Results

Clinical basic data

Eighty-eight AD patients and seventy-two control subjects were recruited in this study. The mean age was 67.7 ± 10.0 years, and 35.2% (31/88) were females in AD group, which was much older than that of the control group (51.2 ± 13.0 years, 40.2% females). We found that educational background and MMSE (mini-mental state examination) score in AD patients were significantly lower than that of healthy controls (p < 0.05). Moreover, no obvious differences were found in any other variables between two group (p > 0.05). The demographic and clinical data of AD Patients and control subjects were summarized in Table 1.
Table 1

Clinical characteristics of AD patients and control subjects

 

AD patients (%)

Control subjects (%)

P value

Total number of subjects

88

72

 

 Males

57 (64.7)

43 (59.7)

 

 Females

31 (35.3)

29 (40.3)

> 0.05

Age (years)

67.7 ± 10.0

51.2 ± 13.0

> 0.05

MMSE

13.8 ± 6.9

28.4 ± 1.9

< 0.05

Education background

   

 Illiteracy

36 (40.9)

7 (9.7)

 

 literacy

52 (59.1)

69 (90.3)

< 0.05

MMSE Mini-Mental State Examination

Plasma LncRNA in AD patients and control subjects

To further validate independently the expression of LncRNA 17A, 51A, BACE1 and BC200 in AD plasma, these LncRNA were quantified in plasma samples obtained from a set of 88 AD patients and 72 control individuals. As was shown in Fig. 1, the plasma LncRNA BACE1 level of AD patient was significantly higher than that of healthy controls subjects (p = 0.006, Fig. 1). Plasma LncRNA 17A, 51A and BC200 showed no significant difference between two groups (p = 0.098, p = 0.204, p = 0.232, respectively, Fig. 1). Moreover, we further investigated the correlation between LncRNA 17A, 51A, BACE1 and BC200 in plasma of AD patients and control groups, indicating there were mild-moderate positive correlations between LncRNA 17A with LncRNA BACE1 (r = 0.82, p < 0.001, Fig. 2) and LncRNA 51A with LncRNA BC200 in AD patients (r = 0.78, p < 0.001, Fig. 2).
Figure 1
Fig. 1

Levels of 17A (a), 51A (b), BACE1 (c) and BC200 (d) in plasma of Alzheimer disease (AD) patients and controls. Expression of lncRNAs was expressed relative to their respective level of cel-miR-39. The bar represents median with interquartile range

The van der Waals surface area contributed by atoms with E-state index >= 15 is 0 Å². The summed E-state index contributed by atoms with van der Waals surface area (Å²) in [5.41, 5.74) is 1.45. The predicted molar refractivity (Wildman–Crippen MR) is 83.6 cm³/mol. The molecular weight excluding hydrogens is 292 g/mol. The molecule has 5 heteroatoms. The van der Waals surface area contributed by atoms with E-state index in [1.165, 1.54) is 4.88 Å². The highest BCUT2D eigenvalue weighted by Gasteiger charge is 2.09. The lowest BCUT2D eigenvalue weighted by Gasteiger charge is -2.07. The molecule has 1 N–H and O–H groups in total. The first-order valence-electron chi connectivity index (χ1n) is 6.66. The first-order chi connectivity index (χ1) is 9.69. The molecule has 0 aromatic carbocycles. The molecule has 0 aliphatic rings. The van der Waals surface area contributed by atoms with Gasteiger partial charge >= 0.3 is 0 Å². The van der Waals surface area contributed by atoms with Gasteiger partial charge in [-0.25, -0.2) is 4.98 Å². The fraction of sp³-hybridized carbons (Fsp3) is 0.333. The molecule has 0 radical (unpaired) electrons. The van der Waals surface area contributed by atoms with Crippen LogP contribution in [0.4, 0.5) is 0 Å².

Figure 2
Fig. 2

Correlation analyses between 17A, 51A, BACE1 and BC200 in plasma of Alzheimer disease (AD) patients and control (Ctrl) groups. Spearman’s rank correlation coefficient (r) and (r2) along with 95% confidence intervals (CI) and P values are listed above each chart. 17A vs 51A (a); 17A vs BACE1 (b); 17A vs BC200 (c); 51A vs BACE1 (d); 51A vs BC200 (e); and BACE1 vs BC200 (f)

Independent validation of LncRNA expression in AD cohort

To determine the relationship between these LncRNA levels and AD patients, receiver operating characteristic (ROC) analysis was performed in a large group of patients (n = 160). It showed an area under the ROC curve (AUC) was 0.629 for 17A (95% CI: 0.511–0.747, p = 0.054, Fig. 3a), 0.596 for 51A (95% CI: 0.579–0.714, p = 0.113, Fig. 3b), 0.667 for BACE1 (95% CI: 0.553–0.781, p = 0.003, Fig. 3c) and 0.594 for BC200 (95% CI: 0.477–0.711, p = 0.123, Fig. 3d). These results indicated that BACE1 may be a potential candidate biomarker to predict AD. Meanwhile, comparison of different ROC curves showed no statistical difference (p > 0.05, Fig. 3e).
Figure 3
Fig. 3

ROC curve analyses of LncRNA 17A (a), 51A (b), BACE1 (c) and BC200 (d) for diagnosis of AD in pilot samples. Statistical differences between different ROC curves (e). Original set included 88 AD patients and 72 control subjects. AUC = area under the ROC curve, ROC = receiver operating characteristic

Relationship between LncRNA and other parameters